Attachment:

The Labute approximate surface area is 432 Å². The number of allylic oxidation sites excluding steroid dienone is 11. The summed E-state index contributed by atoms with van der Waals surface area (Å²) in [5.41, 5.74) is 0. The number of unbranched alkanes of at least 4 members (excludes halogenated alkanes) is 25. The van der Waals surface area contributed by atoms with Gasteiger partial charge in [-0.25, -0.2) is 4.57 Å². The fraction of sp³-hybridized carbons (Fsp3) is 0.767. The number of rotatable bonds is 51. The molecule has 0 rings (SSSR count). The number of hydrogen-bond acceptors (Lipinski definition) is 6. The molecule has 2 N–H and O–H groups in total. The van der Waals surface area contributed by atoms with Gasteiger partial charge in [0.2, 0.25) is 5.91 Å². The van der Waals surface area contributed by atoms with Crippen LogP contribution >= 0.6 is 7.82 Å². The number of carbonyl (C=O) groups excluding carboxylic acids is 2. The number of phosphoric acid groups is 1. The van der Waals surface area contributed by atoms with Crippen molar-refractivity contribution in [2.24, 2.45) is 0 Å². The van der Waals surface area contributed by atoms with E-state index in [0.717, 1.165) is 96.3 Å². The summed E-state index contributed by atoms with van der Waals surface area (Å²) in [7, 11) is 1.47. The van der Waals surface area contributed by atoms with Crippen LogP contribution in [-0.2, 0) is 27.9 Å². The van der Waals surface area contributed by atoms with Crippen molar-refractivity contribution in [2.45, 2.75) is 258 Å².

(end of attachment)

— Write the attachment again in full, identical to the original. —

The Labute approximate surface area is 432 Å². The number of allylic oxidation sites excluding steroid dienone is 11. The summed E-state index contributed by atoms with van der Waals surface area (Å²) in [5.41, 5.74) is 0. The number of unbranched alkanes of at least 4 members (excludes halogenated alkanes) is 25. The van der Waals surface area contributed by atoms with Gasteiger partial charge in [-0.25, -0.2) is 4.57 Å². The fraction of sp³-hybridized carbons (Fsp3) is 0.767. The number of rotatable bonds is 51. The molecule has 0 rings (SSSR count). The number of hydrogen-bond acceptors (Lipinski definition) is 6. The molecule has 2 N–H and O–H groups in total. The van der Waals surface area contributed by atoms with Gasteiger partial charge in [0.2, 0.25) is 5.91 Å². The van der Waals surface area contributed by atoms with Crippen LogP contribution >= 0.6 is 7.82 Å². The number of carbonyl (C=O) groups excluding carboxylic acids is 2. The number of phosphoric acid groups is 1. The van der Waals surface area contributed by atoms with Crippen molar-refractivity contribution in [2.24, 2.45) is 0 Å². The van der Waals surface area contributed by atoms with E-state index in [0.717, 1.165) is 96.3 Å². The summed E-state index contributed by atoms with van der Waals surface area (Å²) in [7, 11) is 1.47. The van der Waals surface area contributed by atoms with Crippen LogP contribution in [-0.2, 0) is 27.9 Å². The van der Waals surface area contributed by atoms with Crippen molar-refractivity contribution in [2.45, 2.75) is 258 Å².